THIS week has been described as a "turning point" in Scotland's lockdown.

On Thursday we reached the milestone when everyone over 50 - plus unpaid carers, key workers, and younger people with health conditions - should have at least been offered a first Covid vaccine dose.

Uptake has been unexpectedly high: as a whole, an astonishing 98.8 per cent of Scots aged 55 or over have had at least one inoculation, with the 50 to 54-year-olds who are still coming forward for appointments not far behind on 87.8% to date.

READ MORE: Spike in Covid hospital admissions among under-45s - 'Just because you're younger doesn't mean you're not vulnerable'

So far, so good, particularly as priority groups one to nine have accounted for 99% of Covid deaths during the pandemic.

But we know that no vaccine can offer complete protection and there are still 2.67 million people in Scotland - nearly half the total population - who have had no jag.

HeraldScotland: The majority of under 50s have yet to be vaccinated and modelling has indicated that second doses for older adults will have to be prioritised until JuneThe majority of under 50s have yet to be vaccinated and modelling has indicated that second doses for older adults will have to be prioritised until June

With growing evidence that the vaccines are curbing infections and transmission we need as many people as possible to be immunised to stop the virus spreading and reaching those individuals who either cannot be vaccinated, or whose immune system has responded weakly to it.

As we move to inoculating the under-50s there is plenty to feel positive about (most importantly the clear real-world evidence that the vaccines are preventing people from becoming sick and dying), but we should also be alert to some possible clouds on the horizon.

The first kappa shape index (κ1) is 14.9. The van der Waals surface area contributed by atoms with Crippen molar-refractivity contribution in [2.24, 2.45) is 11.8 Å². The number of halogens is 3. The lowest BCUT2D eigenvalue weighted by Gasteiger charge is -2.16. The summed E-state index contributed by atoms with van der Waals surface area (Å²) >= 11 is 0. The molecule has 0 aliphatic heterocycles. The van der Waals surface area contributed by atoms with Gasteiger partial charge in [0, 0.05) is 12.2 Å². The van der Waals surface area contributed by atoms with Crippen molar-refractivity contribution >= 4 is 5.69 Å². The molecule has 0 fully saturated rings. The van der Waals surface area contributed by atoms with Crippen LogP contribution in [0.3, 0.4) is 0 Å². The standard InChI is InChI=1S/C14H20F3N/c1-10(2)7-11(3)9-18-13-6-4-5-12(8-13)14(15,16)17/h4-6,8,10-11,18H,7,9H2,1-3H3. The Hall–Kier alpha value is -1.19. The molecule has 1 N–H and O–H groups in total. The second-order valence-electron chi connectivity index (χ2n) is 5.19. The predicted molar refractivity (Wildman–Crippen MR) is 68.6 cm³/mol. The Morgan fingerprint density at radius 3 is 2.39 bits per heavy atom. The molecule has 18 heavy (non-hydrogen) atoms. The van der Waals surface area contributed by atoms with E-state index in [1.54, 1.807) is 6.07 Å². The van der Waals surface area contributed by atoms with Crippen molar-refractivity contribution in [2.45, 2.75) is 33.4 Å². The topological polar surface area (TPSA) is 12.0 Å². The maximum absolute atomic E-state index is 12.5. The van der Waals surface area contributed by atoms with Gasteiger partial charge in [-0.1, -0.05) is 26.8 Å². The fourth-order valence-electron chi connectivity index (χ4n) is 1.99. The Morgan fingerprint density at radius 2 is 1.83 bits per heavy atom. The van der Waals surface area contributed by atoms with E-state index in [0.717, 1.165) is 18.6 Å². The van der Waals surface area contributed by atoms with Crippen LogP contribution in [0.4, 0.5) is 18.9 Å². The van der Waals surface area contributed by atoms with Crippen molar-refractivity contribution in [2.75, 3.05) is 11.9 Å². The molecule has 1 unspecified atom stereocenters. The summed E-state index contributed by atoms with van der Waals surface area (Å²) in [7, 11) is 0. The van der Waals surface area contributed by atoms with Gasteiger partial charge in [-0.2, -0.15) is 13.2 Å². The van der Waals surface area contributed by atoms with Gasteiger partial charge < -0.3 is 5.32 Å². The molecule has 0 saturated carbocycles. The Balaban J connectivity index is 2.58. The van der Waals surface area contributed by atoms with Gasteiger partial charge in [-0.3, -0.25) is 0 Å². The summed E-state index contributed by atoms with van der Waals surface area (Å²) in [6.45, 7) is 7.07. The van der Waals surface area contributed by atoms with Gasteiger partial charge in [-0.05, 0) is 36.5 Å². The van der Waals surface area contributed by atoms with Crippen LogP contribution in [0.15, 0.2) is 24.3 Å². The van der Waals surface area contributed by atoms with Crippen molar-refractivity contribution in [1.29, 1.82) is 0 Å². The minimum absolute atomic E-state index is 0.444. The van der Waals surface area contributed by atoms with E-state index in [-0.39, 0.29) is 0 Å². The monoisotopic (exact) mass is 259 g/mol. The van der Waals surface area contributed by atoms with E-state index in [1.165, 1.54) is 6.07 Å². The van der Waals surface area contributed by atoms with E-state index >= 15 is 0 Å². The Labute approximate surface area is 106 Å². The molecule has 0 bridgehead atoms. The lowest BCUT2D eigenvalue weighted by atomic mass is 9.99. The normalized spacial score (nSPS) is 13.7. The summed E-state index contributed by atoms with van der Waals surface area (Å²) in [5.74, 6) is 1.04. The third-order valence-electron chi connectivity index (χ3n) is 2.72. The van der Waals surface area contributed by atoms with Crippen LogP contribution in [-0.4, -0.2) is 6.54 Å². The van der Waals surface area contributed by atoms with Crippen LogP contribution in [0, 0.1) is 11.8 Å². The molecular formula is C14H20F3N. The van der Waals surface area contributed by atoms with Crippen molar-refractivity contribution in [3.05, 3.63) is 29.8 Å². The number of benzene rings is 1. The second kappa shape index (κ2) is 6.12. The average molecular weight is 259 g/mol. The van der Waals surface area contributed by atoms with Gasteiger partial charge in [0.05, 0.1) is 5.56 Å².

Firstly, there have been anecdotal reports from vaccinators of increasing 'no-shows' or people cancelling appointments.

As the Scottish Government does not publish data on attendance it is impossible to gauge how much of an issue this really is, if any.

READ MORE: Four cases of 'double mutant' Indian Covid strain found in Scotland

Younger age groups tend to be more vaccine hesitant, partly because their individual risk is low and they are more likely to engage with antivax conspiracy theories online.

Reluctance may have increased amid publicity surrounding AstraZeneca blood clots, but also -ironically - by the success of the vaccination programme itself.

Cases and deaths are a fraction of what they were back in January, which can send a misleading signal that the crisis is "over".

Complacency is a danger.

As the Herald highlighted, weekly hospital admissions for Covid have nearly doubled recently among under-45s, with more under-25s than over-75s hospitalised at the beginning of April.

HeraldScotland: Beer garden are expected to open from Monday April 26Beer garden are expected to open from Monday April 26

Over the next seven weeks, up to early June, we should see various restrictions ease: travel limits between areas have already been scrapped, and in just over a week gyms, shops, beauty salons, spas, beer gardens and restaurants should reopen - albeit without alcohol if you are dining indoors.

From mid-May, pubs can serve customers again indoors, cinemas and music venues can resume, and small groups of up to four people can meet in one another's homes - rising to groups of six by early June.

These relaxations are desperately needed - economically and mentally - but they raise unavoidable risks which may be exacerbated by a vaccine squeeze.

READ MORE: Covid vaccines are safe - but damages need to be fair for the few harmed

This is the second potential cloud: supplies.